Lance earned the nickname the People's Musher because he has gone out of his way to interact with fans in Nome. For Tonya it's an unwelcome echo of the days before they were together, when Lance would blow $100,000 in annual fishing earnings on cocaine, Crown Royal and hookers. By agreement with his wife, the People's Musher won't be making the bar rounds this year.
Lance has had an on-and-off relationship with his 18-year-old daughter, Alanah, from his first marriage, and he has started to take the fishing trips with his father that should have happened more when he was a child. He also fears having to get a "real job that I don't like, working for an ass," a worry that keeps his eyelids open as he trains dog teams straight through the Alaska winter nights.
Some of Mackey's competitors have begun to copy his tactics, even using dogs that he has sold them. But no one has quite mastered his marathon style. In 2008, when Paul Gebhardt, a top musher who had finished the Iditarod 11 times, went for a long run without sleep, he became so disoriented that he turned around just shy of a checkpoint. But there's no denying that Mackey's rivals are closing in on him. So Mackey must constantly reinvent himself and his team.
He prepares his dogs for anything: He might wake them up and feed them in the middle of the night to teach them that, during a race, the time to eat is whenever the food comes. He might come back to the yard from a training run only to turn around and head right back out, so when the moment comes to capitalize on an opponent's rest during the race, the dogs will be ready. He might drive a four-wheeler through the dog yard just to see which dogs will stay calm if a snowmobile comes zooming past at an Iditarod checkpoint.
A sled dog cannot be trained like a house dog, plied with food or cowed by physical punishment. A dog runs a thousand miles only if it wants to. So Mackey talks to his dogs every day and spends hours standing in the dog yard, assessing each dog's temperament and deciding which ones will get along with which in the middle of a blizzard 800 miles into a race.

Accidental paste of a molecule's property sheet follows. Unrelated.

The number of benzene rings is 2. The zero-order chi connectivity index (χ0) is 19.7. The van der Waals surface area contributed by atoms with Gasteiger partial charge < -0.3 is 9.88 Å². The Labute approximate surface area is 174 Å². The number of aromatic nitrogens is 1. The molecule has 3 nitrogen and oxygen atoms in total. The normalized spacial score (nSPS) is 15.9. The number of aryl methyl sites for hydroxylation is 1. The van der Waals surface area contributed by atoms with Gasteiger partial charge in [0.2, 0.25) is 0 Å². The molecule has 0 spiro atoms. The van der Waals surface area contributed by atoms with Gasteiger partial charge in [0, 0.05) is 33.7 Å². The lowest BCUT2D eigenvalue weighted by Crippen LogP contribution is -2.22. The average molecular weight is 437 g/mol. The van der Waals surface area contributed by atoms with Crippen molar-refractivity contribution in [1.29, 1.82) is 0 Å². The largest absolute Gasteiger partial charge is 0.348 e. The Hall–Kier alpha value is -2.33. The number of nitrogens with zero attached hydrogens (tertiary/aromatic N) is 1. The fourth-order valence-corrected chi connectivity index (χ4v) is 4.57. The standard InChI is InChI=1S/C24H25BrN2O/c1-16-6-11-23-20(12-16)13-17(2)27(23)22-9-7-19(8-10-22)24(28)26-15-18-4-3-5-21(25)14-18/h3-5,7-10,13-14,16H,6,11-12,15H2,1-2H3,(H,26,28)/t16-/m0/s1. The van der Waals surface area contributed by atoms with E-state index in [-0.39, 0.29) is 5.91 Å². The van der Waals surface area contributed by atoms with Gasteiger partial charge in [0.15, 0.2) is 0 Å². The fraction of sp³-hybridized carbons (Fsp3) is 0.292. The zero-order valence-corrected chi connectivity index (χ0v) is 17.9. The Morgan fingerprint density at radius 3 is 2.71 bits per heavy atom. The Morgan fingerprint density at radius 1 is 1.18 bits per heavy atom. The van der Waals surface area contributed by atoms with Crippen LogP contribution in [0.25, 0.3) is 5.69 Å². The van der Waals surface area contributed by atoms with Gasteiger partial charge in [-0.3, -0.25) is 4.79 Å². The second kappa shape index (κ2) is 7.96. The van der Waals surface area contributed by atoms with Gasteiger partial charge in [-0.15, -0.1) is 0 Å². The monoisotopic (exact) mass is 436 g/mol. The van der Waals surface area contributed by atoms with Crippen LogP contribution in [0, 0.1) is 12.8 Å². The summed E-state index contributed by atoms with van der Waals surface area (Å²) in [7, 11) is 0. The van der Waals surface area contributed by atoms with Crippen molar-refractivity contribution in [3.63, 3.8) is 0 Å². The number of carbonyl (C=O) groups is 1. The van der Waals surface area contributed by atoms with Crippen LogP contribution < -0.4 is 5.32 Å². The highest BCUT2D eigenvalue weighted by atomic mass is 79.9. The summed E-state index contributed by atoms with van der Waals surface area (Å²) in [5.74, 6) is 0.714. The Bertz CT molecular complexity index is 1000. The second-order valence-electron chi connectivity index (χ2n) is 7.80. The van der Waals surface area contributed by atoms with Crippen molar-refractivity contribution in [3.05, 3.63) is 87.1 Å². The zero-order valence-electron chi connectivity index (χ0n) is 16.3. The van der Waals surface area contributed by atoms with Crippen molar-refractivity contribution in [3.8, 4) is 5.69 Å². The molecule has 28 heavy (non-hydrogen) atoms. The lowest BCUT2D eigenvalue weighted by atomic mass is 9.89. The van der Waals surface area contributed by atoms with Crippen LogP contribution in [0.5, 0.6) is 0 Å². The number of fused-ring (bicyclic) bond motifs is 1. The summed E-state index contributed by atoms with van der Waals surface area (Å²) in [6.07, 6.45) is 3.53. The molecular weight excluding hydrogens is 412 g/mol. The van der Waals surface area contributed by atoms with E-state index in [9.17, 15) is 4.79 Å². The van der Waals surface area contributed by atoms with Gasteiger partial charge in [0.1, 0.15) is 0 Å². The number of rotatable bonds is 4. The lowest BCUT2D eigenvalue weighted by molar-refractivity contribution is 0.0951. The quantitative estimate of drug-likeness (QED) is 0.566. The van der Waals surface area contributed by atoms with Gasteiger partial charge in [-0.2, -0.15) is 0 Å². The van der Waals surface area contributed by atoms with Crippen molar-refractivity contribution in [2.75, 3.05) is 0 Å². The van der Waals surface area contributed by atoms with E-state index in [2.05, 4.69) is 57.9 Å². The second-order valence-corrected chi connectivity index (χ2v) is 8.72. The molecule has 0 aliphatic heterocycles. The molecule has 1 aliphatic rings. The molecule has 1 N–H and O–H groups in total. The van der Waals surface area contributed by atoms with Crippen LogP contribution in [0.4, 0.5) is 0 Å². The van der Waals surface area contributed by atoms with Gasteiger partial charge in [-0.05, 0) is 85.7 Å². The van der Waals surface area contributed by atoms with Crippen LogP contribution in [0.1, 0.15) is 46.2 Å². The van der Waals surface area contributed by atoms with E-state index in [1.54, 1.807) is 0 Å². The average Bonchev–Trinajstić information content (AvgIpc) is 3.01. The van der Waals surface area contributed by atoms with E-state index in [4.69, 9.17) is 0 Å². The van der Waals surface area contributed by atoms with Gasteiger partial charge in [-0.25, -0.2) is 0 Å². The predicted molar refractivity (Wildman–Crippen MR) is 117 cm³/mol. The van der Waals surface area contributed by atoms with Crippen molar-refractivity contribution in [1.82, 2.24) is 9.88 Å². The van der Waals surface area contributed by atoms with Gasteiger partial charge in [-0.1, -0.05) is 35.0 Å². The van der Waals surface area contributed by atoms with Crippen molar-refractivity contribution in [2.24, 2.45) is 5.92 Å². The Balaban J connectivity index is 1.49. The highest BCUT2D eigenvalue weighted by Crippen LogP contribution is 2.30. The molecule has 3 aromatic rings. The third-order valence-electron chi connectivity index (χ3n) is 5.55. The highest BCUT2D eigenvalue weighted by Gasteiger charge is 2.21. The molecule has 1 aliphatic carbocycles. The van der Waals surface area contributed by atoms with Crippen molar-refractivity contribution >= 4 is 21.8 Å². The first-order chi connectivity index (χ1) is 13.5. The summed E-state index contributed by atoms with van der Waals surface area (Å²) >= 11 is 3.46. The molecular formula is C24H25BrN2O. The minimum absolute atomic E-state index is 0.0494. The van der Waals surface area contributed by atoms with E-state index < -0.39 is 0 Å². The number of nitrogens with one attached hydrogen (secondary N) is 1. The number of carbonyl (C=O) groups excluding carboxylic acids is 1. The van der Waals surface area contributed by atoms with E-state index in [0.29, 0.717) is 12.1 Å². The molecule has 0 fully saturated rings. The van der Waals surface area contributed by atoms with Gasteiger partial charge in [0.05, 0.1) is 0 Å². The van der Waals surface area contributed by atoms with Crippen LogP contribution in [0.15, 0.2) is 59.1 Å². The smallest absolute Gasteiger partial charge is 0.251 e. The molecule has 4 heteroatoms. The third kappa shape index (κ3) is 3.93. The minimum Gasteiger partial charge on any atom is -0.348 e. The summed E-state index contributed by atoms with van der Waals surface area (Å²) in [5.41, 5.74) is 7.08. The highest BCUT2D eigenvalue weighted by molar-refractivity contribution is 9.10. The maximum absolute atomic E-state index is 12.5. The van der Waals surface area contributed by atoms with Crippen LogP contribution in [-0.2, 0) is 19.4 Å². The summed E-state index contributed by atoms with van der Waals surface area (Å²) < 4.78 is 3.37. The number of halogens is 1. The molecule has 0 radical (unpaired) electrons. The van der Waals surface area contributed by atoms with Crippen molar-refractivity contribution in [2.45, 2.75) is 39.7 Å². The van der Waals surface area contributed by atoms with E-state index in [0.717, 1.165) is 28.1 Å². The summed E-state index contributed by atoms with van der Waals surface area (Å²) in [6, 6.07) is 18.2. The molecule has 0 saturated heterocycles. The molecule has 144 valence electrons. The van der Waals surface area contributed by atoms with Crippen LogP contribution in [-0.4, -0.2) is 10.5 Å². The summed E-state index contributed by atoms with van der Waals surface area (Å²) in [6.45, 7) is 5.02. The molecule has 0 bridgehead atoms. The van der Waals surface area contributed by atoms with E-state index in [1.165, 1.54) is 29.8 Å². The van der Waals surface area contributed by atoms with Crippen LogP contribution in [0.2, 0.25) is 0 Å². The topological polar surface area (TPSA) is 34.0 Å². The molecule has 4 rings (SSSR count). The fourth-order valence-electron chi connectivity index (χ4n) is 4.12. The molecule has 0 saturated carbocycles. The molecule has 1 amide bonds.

Mackey doesn't necessarily choose his fastest dogs for the Iditarod team; he chooses the dogs that fit his personality. Like him, they may not be the most impeccable biological specimens; they are among the less well-behaved at the race start, and his competitors often reach higher top speeds on the trail. But his dogs yearn to run. They brood if he doesn't choose them in training. They eat ravenously at every opportunity. They sleep immediately when they have the chance. And they focus on their leader: In a picture Mackey enjoys showing, a moose is crossing his race trail and not a single dog in his team is paying it any mind.
Jeff King, a four-time Iditarod champ who retired last year after Mackey repeatedly kept him from a fifth title, called Mackey the Mozart of dogsled racing, with an unequaled understanding of his dogs' personalities. "Since I was a little boy," Mackey says, "I've always been infatuated by what motivates a dog to pull down the trail."
Mackey is already the only musher to win four straight Iditarods. On March 5 he will again start the trek across the width of Alaska, attempting to become the second musher, along with Rick Swenson, to win a fifth Iditarod—and the only one to win five consecutively. You can bet that the man who slinked out of a checkpoint while King slumbered (2008 Iditarod) and made a 130-mile run with no rest (2010) will do something else that nobody in the 38-year history of the race ever has. And no matter what place he's in 10 miles from the finish line, Mackey will stop on the Bering Sea ice just outside Nome, as he has every year since '07, and tell each and every dog just how far they've come together.